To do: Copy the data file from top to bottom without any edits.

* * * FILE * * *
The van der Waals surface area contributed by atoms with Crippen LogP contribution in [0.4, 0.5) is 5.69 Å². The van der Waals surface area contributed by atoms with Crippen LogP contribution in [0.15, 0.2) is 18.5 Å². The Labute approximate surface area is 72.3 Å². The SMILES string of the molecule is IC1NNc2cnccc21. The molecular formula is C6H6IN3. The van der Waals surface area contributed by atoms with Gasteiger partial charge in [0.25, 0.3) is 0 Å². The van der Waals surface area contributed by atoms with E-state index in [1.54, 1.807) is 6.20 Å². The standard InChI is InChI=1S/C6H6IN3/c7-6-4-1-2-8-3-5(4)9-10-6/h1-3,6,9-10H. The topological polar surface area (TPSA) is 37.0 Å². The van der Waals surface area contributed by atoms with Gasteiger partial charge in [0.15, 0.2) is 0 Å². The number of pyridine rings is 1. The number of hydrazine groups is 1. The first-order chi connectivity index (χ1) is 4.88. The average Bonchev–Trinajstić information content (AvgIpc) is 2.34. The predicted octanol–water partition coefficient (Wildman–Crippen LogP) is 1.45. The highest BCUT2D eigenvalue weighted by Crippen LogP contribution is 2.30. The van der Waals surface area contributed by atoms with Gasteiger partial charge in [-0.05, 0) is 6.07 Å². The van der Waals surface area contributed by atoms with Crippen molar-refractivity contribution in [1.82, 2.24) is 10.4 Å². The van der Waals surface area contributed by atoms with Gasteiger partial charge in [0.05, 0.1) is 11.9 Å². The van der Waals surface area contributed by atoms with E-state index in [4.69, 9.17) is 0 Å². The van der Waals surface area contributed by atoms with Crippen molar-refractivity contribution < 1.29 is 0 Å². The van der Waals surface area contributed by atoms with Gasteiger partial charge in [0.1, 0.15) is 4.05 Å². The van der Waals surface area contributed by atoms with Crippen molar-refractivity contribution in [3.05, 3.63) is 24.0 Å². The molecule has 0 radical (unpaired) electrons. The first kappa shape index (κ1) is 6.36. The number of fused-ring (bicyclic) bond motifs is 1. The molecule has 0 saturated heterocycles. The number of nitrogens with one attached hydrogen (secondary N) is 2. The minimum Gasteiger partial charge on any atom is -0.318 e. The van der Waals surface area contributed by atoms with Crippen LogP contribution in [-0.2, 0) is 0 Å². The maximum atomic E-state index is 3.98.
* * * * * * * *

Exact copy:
The van der Waals surface area contributed by atoms with Crippen LogP contribution in [0.4, 0.5) is 5.69 Å². The van der Waals surface area contributed by atoms with Crippen LogP contribution in [0.15, 0.2) is 18.5 Å². The Labute approximate surface area is 72.3 Å². The SMILES string of the molecule is IC1NNc2cnccc21. The molecular formula is C6H6IN3. The van der Waals surface area contributed by atoms with Gasteiger partial charge in [0.25, 0.3) is 0 Å². The van der Waals surface area contributed by atoms with E-state index in [1.54, 1.807) is 6.20 Å². The standard InChI is InChI=1S/C6H6IN3/c7-6-4-1-2-8-3-5(4)9-10-6/h1-3,6,9-10H. The topological polar surface area (TPSA) is 37.0 Å². The van der Waals surface area contributed by atoms with Gasteiger partial charge in [0.15, 0.2) is 0 Å². The number of pyridine rings is 1. The number of hydrazine groups is 1. The first-order chi connectivity index (χ1) is 4.88. The average Bonchev–Trinajstić information content (AvgIpc) is 2.34. The predicted octanol–water partition coefficient (Wildman–Crippen LogP) is 1.45. The highest BCUT2D eigenvalue weighted by Crippen LogP contribution is 2.30. The van der Waals surface area contributed by atoms with Gasteiger partial charge in [-0.05, 0) is 6.07 Å². The van der Waals surface area contributed by atoms with Crippen molar-refractivity contribution in [1.82, 2.24) is 10.4 Å². The van der Waals surface area contributed by atoms with Gasteiger partial charge in [0.05, 0.1) is 11.9 Å². The van der Waals surface area contributed by atoms with E-state index in [4.69, 9.17) is 0 Å². The van der Waals surface area contributed by atoms with Crippen molar-refractivity contribution < 1.29 is 0 Å². The van der Waals surface area contributed by atoms with Gasteiger partial charge in [0.1, 0.15) is 4.05 Å². The van der Waals surface area contributed by atoms with Crippen molar-refractivity contribution in [3.05, 3.63) is 24.0 Å². The molecule has 0 radical (unpaired) electrons. The first kappa shape index (κ1) is 6.36. The number of fused-ring (bicyclic) bond motifs is 1. The molecule has 0 saturated heterocycles. The number of nitrogens with one attached hydrogen (secondary N) is 2. The minimum Gasteiger partial charge on any atom is -0.318 e. The van der Waals surface area contributed by atoms with Crippen LogP contribution in [-0.2, 0) is 0 Å². The maximum atomic E-state index is 3.98.